particular antibiotics (Pseudomonas has
permeability barrier to many antibiotics)
• Some typically susceptible species have minority
populations which are resistant by virtue of
mutational resistance (pneumococcus)
• Other species acquire resistance via plasmids
(“infectious resistance”) eg Neisseria
gonorrhoeae, many gram negatives
Current major antibiotic resistance
problems: community infections
• Respiratory tract: penicillin resistance in
pneumococcus (5-10%)
• Gastrointestinal: quinolone resistance in
Campylobacter
• Sexually transmitted: penicillin, quinolone
resistance in gonococcus
• Urinary tract: beta lactam resistance in Esch coli
• MRSA and MDRTB
• Tropical: multidrug resistance in Salmonella
typhi, Shigella spp
Current major resistance problems:
hospital infections
• MRSA: current strains are often multiplyantibiotic resistant
• VISA/GISA: intermediate resistance to
glycopeptides (thickened cell wall)
• VRSA/GRSA: highly resistant (transferable on
plasmids) from enterococci
• VRE: enterococci (multiply resis tant)
• Broad spectrum beta lactam resistant (ESBL)
Esch coli, Klebsiella
• Multiply antibiotic resistant enterobacteria:
Acinetobacter, Stenotrophomonas, Serratia
Other major antibiotic groups:
aminoglycosides
• Gentamicin, amikacin (tobramycin,
streptomycin)
• Mainly active against gram negative
bacteria
• Mainly used to treat nosocomial infections:
pneumonia in ITU, septicaemia
• Limiting factors are nephrotoxicity (and
ototoxicity) and resistance
• Also used in combination
How we give aminoglycosides
• For serious nosocomial infections:
“extended interval” or once daily dosing
• 5 or 7mg/kg for gentamicin (Hartford
nomogram)
• Rationale based on concentrationdependent killing and post-antibiotic effect
• Reduced risk of nephrotoxicity
• In infective endocarditis use lower doses
to give synergy with penicillin
Some indications and limitations
of particular antibiotics
Community acquired pneumonia
• Pneumococcus (and H influenzae) are most
likely: therefore ampicillin, amoxycillin or
augmentin
• Severe pneumonia: cefotaxime
• Severe atypical pneumonia (Legionella):
macrolide or quinolone
• Resistant pneumococcus: vancomycin or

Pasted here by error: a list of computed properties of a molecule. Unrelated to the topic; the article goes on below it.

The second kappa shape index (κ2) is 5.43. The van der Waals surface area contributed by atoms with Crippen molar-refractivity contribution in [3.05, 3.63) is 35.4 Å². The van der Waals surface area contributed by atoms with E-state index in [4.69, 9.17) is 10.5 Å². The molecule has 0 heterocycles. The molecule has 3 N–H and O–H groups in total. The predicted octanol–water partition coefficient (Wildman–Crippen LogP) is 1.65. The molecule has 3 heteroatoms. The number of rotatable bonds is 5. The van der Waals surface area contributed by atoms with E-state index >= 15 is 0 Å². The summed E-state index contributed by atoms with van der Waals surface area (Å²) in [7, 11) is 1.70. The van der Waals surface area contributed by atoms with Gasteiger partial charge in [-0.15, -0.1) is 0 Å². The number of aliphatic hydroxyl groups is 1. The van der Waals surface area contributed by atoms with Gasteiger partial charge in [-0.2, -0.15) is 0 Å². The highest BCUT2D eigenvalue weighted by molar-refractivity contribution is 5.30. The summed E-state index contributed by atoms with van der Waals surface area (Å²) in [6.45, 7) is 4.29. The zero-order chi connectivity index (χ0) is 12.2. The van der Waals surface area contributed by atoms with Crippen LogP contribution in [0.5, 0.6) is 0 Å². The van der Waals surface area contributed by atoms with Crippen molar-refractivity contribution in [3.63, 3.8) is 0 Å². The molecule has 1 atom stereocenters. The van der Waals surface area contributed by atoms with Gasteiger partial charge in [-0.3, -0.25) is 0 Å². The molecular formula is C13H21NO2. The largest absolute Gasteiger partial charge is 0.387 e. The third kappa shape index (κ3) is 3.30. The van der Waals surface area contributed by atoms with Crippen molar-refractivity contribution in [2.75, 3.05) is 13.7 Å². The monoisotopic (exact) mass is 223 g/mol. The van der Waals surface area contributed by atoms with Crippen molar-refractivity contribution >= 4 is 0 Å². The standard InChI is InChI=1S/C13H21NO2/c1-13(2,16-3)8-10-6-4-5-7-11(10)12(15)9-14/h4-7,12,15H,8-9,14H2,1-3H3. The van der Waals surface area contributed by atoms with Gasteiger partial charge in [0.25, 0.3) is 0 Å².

linezolid (new antibiotic!)
• A new quinolone moxifloxacin covers most of
these pathogens (likely to be used more in
community)
Community acquired urinary
infections
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Ampicillin, amoxycillin, augmentin
Oral cephalosporin: cephradine
Trimethroprim
Nalidixic acid
Nitrofurantoin
Ciprofloxacin
Mecillinam
Skin and soft tissue infections
• Cellulitis ? Streptococcal: penicillin or
augmentin
• Infected eczema ? Staphylococccal/mixed:
penicillin+flucloxacillin or augmentin
• Necrotising fasciitis: penicillin+clindamycin
• Septic arthritis: fluclox+fusidic acid
• Gangrene: metronidazole
Where there is deep-seated
infection: bone, abscess
• Need an antibiotic with good tissue and
phagocyte penetration
• Examples are rifampicin, clindamycin,
fusidic acid, ciprofloxacin, metronidazole
• So for treatment of Staph aureus
osteomyelitis: flucloxacillin+ fusidic acid
Why do we use combination
therapy?
• When treating serious infection empirically
we want to cover a broad spectrum
(severe pneumonia:cefotaxime+erythromycin)
• To prevent the emergence of drug
resistance: tuberculosis regimens
• For synergy: infective endocarditis
(aminoglycoside)
• For mixed infections eg, abdominal sepsis
(tazocin+metronidazole)
Factors to consider when
prescribing an antibiotic
• Any history of allergy, toxicity?
• Is it appropriate for the spectrum I want to
cover?
• What route of admin: oral or i.v?
• Any factors affecting absorption ?
• Is it going to reach the site of infection?
• Any drug interactions?
• Any serious toxicity eg, hepatic, renal?
• Does it need monitoring eg aminoglycosides,
vancomycin, streptomycin?
Some other antibiotics occasionally
used
• Co-trimoxazole (Stenotrophomonas)
• Chloramphenicol (typhoid fever,
meningitis)
• Colistin (resistant Pseudomonas) topical
• Neomycin: gut decontamination, topical
Special situations
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Paediatrics
Obesity
Renal failure (haemodialysis/filtration)
Hepatic failure
CNS infections
Epidemiology (contacts of cases